CoCA specializes in the development and advancement of contemporary art, and their innovative projects take art beyond the canvas and page. Their wide range of books, published with Lulu, expand on this idea and present new concepts to the world. The Pop-Up AR(t) book takes recent contemporary works from a variety of artists and presents them in a way that no other published art book has done.


Available in the Lulu bookstore

Publishing with Lulu gave CoCA a platform for reaching artists around the world with their innovative artwork and project. As a platform for publishing freedom, Lulu gave CoCA the tools to create one of the first AR art books. With Lulu, your creativity knows no limits: from a coloring book to a 3D reality book, you can create projects that are only as limited as your imagination.

Also available in hardcover.

Bring on the Reviews!

Thank you, Internet for connecting all of us, all the time. I can’t make any decision without consulting the web for reviews. Need new tires? Find some affordable options and compare reviews. A new computer? Same. Dinner out? More of the same.

Books are different. I’m not going to pick a handful of books and make a choice based on the reviews. Buying books is more subjective. I actually decide whether or not to consider buying based on reviews. Those little stars can be the difference between trying out a new author, or passing them over for someone I know and trust.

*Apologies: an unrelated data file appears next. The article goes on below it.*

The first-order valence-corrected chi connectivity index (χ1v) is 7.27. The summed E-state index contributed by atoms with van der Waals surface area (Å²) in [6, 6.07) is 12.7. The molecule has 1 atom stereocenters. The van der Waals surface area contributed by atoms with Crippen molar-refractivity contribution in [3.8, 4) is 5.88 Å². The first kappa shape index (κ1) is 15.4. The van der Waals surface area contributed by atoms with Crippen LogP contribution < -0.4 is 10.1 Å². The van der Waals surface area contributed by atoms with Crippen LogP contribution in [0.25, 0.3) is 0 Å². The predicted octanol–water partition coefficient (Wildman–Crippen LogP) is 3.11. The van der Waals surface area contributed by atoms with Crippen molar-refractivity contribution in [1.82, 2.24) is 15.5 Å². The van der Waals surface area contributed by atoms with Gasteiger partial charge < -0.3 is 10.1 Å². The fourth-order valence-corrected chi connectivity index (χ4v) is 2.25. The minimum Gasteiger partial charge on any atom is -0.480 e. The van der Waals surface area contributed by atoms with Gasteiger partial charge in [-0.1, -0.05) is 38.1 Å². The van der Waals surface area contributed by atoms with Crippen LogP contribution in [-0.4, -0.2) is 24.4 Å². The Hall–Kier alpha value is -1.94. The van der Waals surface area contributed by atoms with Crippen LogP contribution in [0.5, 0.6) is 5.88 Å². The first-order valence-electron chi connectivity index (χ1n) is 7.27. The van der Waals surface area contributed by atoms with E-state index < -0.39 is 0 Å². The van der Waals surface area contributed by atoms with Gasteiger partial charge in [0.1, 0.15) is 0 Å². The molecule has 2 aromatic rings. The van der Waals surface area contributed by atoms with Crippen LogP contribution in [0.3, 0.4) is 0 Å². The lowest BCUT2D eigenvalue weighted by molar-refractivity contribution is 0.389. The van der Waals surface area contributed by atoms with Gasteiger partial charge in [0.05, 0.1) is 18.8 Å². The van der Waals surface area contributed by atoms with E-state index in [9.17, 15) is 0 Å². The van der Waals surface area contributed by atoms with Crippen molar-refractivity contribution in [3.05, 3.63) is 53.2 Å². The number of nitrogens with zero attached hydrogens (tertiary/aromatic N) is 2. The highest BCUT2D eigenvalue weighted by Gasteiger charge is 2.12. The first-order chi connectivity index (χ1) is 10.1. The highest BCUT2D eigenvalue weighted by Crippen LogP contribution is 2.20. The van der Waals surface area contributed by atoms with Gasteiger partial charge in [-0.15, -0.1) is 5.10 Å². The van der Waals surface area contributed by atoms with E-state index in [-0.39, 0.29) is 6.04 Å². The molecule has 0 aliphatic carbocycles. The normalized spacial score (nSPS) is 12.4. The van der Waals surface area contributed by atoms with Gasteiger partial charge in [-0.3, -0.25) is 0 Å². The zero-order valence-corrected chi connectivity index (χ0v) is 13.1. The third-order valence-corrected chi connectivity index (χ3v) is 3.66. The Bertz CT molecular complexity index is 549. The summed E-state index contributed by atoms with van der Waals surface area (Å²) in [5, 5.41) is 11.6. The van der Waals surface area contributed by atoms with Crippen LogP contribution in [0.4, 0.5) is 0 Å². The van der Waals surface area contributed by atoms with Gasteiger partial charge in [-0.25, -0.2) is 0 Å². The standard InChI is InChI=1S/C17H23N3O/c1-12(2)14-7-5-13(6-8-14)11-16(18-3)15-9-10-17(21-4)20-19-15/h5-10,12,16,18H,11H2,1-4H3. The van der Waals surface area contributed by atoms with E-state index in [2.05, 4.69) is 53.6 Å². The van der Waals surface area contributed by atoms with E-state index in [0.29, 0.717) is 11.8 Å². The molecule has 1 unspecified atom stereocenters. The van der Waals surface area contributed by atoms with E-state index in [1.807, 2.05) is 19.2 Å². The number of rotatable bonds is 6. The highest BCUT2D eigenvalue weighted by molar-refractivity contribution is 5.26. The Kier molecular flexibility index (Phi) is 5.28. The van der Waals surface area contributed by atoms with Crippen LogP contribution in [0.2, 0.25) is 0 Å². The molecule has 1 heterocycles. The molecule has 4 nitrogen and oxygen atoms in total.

In this way, getting reviews for your book may well be the most important factor in hooking new readers (a good cover and well crafted description being the other elements). The question becomes: how do I get reviews for my book?

The first thing to do would be to tap resources you have on hand, such as friends, family, coworkers, or fellow writers. These are the folks who are willing to read your book and give reviews initially. It’s a great place to get started, particularly if you have a network of authors and fellow writers who can provide honest feedback.

Remember, not all reviews are going to be glowing. But a specific criticism or suggestion can be more valuable than simple praise. This is self-publishing, so a well crafted critical review could be the impetus to revise the work, in the end landing you an even stronger book!